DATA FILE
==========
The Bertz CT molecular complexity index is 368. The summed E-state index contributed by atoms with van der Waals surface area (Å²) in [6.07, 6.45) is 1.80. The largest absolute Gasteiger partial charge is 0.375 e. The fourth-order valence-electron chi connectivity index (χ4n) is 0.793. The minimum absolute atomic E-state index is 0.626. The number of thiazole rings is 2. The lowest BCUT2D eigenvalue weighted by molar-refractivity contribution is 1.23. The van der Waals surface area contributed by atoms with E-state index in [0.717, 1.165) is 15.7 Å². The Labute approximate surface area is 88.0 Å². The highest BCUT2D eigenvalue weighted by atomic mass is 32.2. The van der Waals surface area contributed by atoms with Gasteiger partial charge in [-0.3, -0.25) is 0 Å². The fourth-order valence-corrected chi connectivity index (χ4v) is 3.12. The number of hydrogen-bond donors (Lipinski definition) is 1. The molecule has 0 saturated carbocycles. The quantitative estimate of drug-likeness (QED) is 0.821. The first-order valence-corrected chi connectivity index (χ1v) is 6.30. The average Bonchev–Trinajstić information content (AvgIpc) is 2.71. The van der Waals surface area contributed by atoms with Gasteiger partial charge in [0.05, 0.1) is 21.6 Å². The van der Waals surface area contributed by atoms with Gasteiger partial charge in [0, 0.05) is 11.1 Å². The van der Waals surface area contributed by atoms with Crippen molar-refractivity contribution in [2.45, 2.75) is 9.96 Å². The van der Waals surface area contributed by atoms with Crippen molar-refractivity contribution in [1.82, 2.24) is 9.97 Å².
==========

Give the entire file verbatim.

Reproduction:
The Bertz CT molecular complexity index is 368. The summed E-state index contributed by atoms with van der Waals surface area (Å²) in [6.07, 6.45) is 1.80. The largest absolute Gasteiger partial charge is 0.375 e. The fourth-order valence-electron chi connectivity index (χ4n) is 0.793. The minimum absolute atomic E-state index is 0.626. The number of thiazole rings is 2. The lowest BCUT2D eigenvalue weighted by molar-refractivity contribution is 1.23. The van der Waals surface area contributed by atoms with E-state index in [0.717, 1.165) is 15.7 Å². The Labute approximate surface area is 88.0 Å². The highest BCUT2D eigenvalue weighted by atomic mass is 32.2. The van der Waals surface area contributed by atoms with Gasteiger partial charge in [-0.3, -0.25) is 0 Å². The fourth-order valence-corrected chi connectivity index (χ4v) is 3.12. The number of hydrogen-bond donors (Lipinski definition) is 1. The molecule has 0 saturated carbocycles. The quantitative estimate of drug-likeness (QED) is 0.821. The first-order valence-corrected chi connectivity index (χ1v) is 6.30. The average Bonchev–Trinajstić information content (AvgIpc) is 2.71. The van der Waals surface area contributed by atoms with Gasteiger partial charge in [0.05, 0.1) is 21.6 Å². The van der Waals surface area contributed by atoms with Gasteiger partial charge in [0, 0.05) is 11.1 Å². The van der Waals surface area contributed by atoms with Crippen molar-refractivity contribution in [2.45, 2.75) is 9.96 Å². The van der Waals surface area contributed by atoms with Crippen molar-refractivity contribution in [1.82, 2.24) is 9.97 Å².